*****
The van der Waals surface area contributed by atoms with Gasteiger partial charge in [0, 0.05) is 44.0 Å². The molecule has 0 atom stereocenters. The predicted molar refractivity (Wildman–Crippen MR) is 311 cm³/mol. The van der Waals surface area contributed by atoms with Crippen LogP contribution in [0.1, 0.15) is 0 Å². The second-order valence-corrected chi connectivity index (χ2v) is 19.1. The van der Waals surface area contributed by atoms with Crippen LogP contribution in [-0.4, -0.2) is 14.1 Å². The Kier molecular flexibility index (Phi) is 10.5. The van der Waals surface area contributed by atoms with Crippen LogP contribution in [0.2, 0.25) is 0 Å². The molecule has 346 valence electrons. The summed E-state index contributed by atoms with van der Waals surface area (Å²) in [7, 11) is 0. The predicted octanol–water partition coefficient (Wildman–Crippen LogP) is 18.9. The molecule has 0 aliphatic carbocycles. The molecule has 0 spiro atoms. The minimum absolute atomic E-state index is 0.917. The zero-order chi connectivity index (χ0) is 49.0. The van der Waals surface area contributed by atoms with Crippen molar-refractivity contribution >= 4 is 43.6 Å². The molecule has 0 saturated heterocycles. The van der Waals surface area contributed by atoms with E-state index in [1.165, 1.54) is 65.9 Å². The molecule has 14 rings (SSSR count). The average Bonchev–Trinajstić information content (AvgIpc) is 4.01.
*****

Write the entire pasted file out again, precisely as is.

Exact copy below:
The van der Waals surface area contributed by atoms with Gasteiger partial charge in [0, 0.05) is 44.0 Å². The molecule has 0 atom stereocenters. The predicted molar refractivity (Wildman–Crippen MR) is 311 cm³/mol. The van der Waals surface area contributed by atoms with Crippen LogP contribution in [0.1, 0.15) is 0 Å². The second-order valence-corrected chi connectivity index (χ2v) is 19.1. The van der Waals surface area contributed by atoms with Crippen LogP contribution in [-0.4, -0.2) is 14.1 Å². The Kier molecular flexibility index (Phi) is 10.5. The van der Waals surface area contributed by atoms with Crippen LogP contribution in [0.2, 0.25) is 0 Å². The molecule has 346 valence electrons. The summed E-state index contributed by atoms with van der Waals surface area (Å²) in [7, 11) is 0. The predicted octanol–water partition coefficient (Wildman–Crippen LogP) is 18.9. The molecule has 0 aliphatic carbocycles. The molecule has 0 spiro atoms. The minimum absolute atomic E-state index is 0.917. The zero-order chi connectivity index (χ0) is 49.0. The van der Waals surface area contributed by atoms with Crippen molar-refractivity contribution >= 4 is 43.6 Å². The molecule has 0 saturated heterocycles. The van der Waals surface area contributed by atoms with E-state index in [1.165, 1.54) is 65.9 Å². The molecule has 14 rings (SSSR count). The average Bonchev–Trinajstić information content (AvgIpc) is 4.01.